In American Evangelical Christianity, lethal violence is supported—or even celebrated—in some forms, such as self-defense and the military. Dr. Preston Sprinkle (with help from Andrew Rillera), an evangelical who grew up playing war and shooting guns, re-examined his assumptions about the Biblical text and church history and came to a startling conclusion: as Christians, we are never to use violence or support its use. Even though I never really examined violence and war Biblically, I went into Nonviolence: The Revolutionary Way of Jesus fully expecting to disagree with Dr. Sprinkle’s conclusions. I grew up in a church that heavily celebrated the U.S. military and that talked in favorable terms about using lethal force in self-defense. I was shocked that the Biblical case for non-violence is much stronger than I thought.
Nonviolence is a book written for anyone. Despite Dr. Sprinkle’s theological credentials, he’s written an incredibly accessible book. Anyone can read this book, and anyone can think about whether Christians can support violence.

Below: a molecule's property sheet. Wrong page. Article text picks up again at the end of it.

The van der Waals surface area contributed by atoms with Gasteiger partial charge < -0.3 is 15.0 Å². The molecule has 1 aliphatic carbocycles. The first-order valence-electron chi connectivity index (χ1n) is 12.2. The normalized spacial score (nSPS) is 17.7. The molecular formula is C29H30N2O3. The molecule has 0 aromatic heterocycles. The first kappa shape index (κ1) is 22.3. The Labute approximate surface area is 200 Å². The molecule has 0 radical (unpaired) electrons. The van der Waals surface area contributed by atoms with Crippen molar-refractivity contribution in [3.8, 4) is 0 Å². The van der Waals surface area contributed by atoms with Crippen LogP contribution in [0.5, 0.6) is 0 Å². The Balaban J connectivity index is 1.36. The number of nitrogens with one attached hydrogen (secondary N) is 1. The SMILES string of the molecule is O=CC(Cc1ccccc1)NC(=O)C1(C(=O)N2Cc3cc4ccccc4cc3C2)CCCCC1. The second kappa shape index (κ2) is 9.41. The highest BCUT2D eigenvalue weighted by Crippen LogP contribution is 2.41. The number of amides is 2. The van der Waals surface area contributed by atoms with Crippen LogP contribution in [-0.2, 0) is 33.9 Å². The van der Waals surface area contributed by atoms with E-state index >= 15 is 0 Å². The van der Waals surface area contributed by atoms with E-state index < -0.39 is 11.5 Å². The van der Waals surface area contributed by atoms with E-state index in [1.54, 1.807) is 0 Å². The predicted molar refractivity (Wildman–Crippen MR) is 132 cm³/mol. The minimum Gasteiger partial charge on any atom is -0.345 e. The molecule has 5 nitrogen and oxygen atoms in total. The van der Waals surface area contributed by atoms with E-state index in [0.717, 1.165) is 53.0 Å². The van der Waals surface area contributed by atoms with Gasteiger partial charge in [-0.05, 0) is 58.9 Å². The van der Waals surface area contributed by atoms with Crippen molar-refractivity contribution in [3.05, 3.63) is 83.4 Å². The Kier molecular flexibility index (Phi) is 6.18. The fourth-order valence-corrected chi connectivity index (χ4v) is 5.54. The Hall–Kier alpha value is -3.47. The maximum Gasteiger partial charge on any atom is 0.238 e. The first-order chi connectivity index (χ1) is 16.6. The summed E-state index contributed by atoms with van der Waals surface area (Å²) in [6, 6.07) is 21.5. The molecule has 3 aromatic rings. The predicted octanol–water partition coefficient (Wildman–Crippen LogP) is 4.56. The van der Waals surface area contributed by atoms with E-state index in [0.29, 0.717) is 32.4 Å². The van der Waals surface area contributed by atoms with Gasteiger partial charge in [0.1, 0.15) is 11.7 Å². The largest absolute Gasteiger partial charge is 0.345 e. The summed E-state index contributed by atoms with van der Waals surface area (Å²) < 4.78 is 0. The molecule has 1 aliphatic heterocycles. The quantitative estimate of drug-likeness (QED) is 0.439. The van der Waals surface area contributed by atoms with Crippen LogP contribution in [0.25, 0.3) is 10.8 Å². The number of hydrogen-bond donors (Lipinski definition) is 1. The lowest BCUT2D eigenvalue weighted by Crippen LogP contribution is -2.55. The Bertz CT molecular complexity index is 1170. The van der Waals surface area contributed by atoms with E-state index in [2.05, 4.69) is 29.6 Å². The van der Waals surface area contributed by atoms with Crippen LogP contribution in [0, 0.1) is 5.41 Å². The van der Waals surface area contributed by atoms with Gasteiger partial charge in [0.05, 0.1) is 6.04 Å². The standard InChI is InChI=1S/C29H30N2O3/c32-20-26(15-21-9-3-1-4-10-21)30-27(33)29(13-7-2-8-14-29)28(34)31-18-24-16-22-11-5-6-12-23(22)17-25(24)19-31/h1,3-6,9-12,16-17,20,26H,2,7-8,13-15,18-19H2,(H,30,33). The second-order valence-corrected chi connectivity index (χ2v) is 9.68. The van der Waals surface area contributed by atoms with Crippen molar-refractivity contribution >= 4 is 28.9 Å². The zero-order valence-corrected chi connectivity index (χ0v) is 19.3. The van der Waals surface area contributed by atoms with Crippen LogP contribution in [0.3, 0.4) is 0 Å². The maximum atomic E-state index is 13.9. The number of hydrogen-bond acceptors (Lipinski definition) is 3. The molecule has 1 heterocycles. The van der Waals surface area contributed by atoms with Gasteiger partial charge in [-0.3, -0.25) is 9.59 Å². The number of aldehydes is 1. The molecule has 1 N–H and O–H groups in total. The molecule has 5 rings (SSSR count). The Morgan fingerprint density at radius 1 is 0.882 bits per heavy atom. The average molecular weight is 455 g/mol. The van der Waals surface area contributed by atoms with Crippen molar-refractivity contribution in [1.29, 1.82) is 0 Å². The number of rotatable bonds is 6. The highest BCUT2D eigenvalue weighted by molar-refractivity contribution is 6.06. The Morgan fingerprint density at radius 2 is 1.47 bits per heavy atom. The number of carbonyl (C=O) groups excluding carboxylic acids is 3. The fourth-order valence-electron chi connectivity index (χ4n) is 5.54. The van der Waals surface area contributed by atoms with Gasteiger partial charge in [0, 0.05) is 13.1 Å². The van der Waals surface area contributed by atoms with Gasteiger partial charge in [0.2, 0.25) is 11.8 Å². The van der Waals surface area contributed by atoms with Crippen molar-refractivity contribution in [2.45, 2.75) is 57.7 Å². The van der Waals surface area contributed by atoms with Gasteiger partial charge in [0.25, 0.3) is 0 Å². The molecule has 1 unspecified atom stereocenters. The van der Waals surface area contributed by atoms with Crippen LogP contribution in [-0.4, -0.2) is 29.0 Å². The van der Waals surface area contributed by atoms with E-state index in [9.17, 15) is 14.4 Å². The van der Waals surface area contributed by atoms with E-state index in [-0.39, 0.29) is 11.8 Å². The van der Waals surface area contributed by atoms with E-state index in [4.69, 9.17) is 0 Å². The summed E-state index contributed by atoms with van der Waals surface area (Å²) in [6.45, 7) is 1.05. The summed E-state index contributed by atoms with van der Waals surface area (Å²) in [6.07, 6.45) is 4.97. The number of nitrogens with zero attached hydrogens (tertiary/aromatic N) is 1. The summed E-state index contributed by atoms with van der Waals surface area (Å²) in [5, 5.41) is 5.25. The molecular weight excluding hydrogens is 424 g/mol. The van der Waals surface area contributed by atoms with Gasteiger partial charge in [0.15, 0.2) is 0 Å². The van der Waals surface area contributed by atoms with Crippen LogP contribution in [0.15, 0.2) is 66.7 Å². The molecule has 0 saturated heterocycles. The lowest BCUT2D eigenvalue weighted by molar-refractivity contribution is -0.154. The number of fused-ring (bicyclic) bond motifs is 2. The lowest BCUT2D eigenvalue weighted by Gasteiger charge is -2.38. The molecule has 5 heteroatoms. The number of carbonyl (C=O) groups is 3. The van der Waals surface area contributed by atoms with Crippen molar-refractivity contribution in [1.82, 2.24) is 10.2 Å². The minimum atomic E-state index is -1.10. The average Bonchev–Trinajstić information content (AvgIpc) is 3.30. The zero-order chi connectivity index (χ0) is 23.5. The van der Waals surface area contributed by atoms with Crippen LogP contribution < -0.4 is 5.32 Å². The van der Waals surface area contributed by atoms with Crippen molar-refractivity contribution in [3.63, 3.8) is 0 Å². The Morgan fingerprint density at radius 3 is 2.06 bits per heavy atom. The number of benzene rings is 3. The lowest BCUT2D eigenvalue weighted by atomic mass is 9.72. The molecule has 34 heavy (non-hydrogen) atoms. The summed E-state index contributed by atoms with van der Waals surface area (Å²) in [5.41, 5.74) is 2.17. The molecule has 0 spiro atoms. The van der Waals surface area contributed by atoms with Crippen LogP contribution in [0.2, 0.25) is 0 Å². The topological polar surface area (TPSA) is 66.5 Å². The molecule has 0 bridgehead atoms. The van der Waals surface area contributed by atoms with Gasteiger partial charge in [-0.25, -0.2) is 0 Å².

What is Violence?
Sprinkle uses Chapter 1 to attempt to define his terms. Definitions are incredibly important in this discussion because it's effortless to create a caricature or “straw-man” of your opponent’s argument—one that’s easy to defeat, but which they do not actually hold.
Sprinkle’s definition of “violence” is: “a physical act that is intended to destroy a victim by means that overpower the victim’s consent.” This allows for things like mixed martial arts (MMA) fighting, or corporal punishment that could but does not have to, meet this definition of violence, depending on the intent. In other words, physical acts that involve physical contact but that are intended for the person’s good and flourishing, or that is not intended to cause him or her injury may not be violence according to the book’s definition.
From the outset, Sprinkle writes that Nonviolence has three goals: (1) “I want everyone who reads this book to rethink what the Bible—and only the Bible—says about warfare and violence. There are too many non-biblical worldviews that have controlled this discussion.” (2) “I hope that this book will help snuff out the militaristic spirit that has crept into the American church over the last few decades. As I will show, Scripture protests against militaristic zeal.” (3) “I pray that this book will help evangelical Christians to fight. Fight against evil…Fight against sin. Fight against injustice. …I pray that citizens of God’s kingdom would emulate their King and fight without using violence.”